This paper tries to address some of the concerns of the seminar series with a case study: that of the Spanish People's Party (PP) during the leadership of Jose Mª Aznar (1989-2004). Since Aznar became leader and in contrast to the period from 1976 until its so-called refoundation process in 1989, the PP has assumed a responsible leading role, both at the national and the transnational/international level. It has formed the main opposition and the government in Spain, while several members of the PP have played a leading part in international institutions, from the presidency of the European Parliament to the IMF. Members have also taken more partisan positions in organizations like the EPP and the DCI. In fact, during the last 15 years, the relationships between European center-right parties such as the PP have been intense. Through the above named institutions there have been links, contacts, seminars, congresses, etc. in order to transfer policies and strategies.

So what kind of influence has Aznar had in the transformation of the PP? To what extent have these international relationships and the convergence at that level been essential in the changing role of the party? Is it possible to measure the degree of influence between the PP and other right parties? The paper addresses some explanations and answers to all these questions, and at the same time argues that at the beginning of the XXI century it is important that the study of political parties - their actors, institutions and policies - take the international dimension fully on board.

Points Emerging

    1. Locating the centre, and therefore the centre-right, has to be about more than one issue dimension (i.e. socio-economic) because of the possibly increasing importance of other dimensions (e.g. libertarian-authoritarian or GALTAN) for voters and parties alike. Inasmuch as 'identity politics' is important, it is important for those on the right as well as the left, as the US experience clearly demonstrates.

    1. Locating and defining the centre or the mainstream right also has to be about more than expert surveys, manifesto data, or even voter perception: to the extent that distances between each party may well be as much relative as absolute, all these depend in part on how each is labelled by other parties; in other words, the process of definition or location in space is also the process of contestation over space.

    1. Self-definition is also clearly important: even though it is not always as easy as it might be to come up with positive, distinctive policy/ideological content and/or consonant organisational forms that might allow us to 'check' such definitions against 'reality' or some kind of benchmark: traditionally, the right goes in for definitive party programmes less than the left. That said, an obvious useful marker (for both ideas and organisation) is the EP party group or transnational party that a national party affiliates to.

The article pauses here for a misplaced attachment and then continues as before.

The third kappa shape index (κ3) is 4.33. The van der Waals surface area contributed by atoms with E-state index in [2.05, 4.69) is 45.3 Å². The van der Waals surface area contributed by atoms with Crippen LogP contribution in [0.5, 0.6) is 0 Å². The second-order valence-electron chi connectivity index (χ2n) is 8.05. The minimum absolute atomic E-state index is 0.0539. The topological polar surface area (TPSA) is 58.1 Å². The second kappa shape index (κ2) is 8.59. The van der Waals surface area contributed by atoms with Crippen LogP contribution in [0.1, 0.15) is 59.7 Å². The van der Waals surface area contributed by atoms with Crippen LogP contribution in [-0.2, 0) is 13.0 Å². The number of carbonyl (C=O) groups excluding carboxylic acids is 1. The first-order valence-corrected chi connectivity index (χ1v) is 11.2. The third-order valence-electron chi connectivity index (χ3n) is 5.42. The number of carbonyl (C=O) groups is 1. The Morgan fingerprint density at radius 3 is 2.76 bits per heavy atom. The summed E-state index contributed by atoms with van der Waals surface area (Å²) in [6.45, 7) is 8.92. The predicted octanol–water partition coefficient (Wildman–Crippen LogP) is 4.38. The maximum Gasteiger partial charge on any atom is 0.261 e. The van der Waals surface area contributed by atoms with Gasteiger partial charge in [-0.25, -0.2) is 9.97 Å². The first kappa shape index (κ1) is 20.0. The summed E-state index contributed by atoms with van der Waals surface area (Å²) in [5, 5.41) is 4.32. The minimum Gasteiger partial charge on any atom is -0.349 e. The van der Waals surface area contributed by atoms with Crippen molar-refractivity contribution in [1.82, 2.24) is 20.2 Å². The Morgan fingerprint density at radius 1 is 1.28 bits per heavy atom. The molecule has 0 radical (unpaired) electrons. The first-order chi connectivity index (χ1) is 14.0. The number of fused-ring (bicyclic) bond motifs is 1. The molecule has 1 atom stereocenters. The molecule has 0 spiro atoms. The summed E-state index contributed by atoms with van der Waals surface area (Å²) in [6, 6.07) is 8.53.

1. The international dimension is one that is too easily ignored and yet too easily made too much of. Clearly, international events and crises can be useful for the parties' self-understanding and our understanding of them: for instance, the invasion of Iraq and the possible admission of Turkey to the EU are potentially defining moments. Transnational links can also be important to party change (in both directions and on both levels): an example would be the EPP's decision to include the Spanish PP. But to what extent to parties links with each other go beyond ad hoc eclecticism and the borrowing of fairly obvious campaign techniques? Is there really a European centre-right community? Can there be when the right is split between continued adherence to the European social market and the more liberal regimes being urged on Central and Eastern Europe, and indeed on the EU itself via the Lisbon process?

    1. The question of why identifying and defining the centre-right is such a headache compared to defining the centre-left is an interesting one. Is it because the former is less consistent over the two or more dimensions we use to help us locate it? Is it because social democracy (once you separate it from the Greens and the Left parties) seems to have the centre-left sewn up? If that is the case, why is it so? Why is the centre-right a more crowded terrain in many if not all countries in Europe?


Pieces to read

Van Hecke, Steven and Gerard, Emmanuel (2004) Christian Democratic parties in Europe since the end of the Cold War (Leuven: Leuven University Press).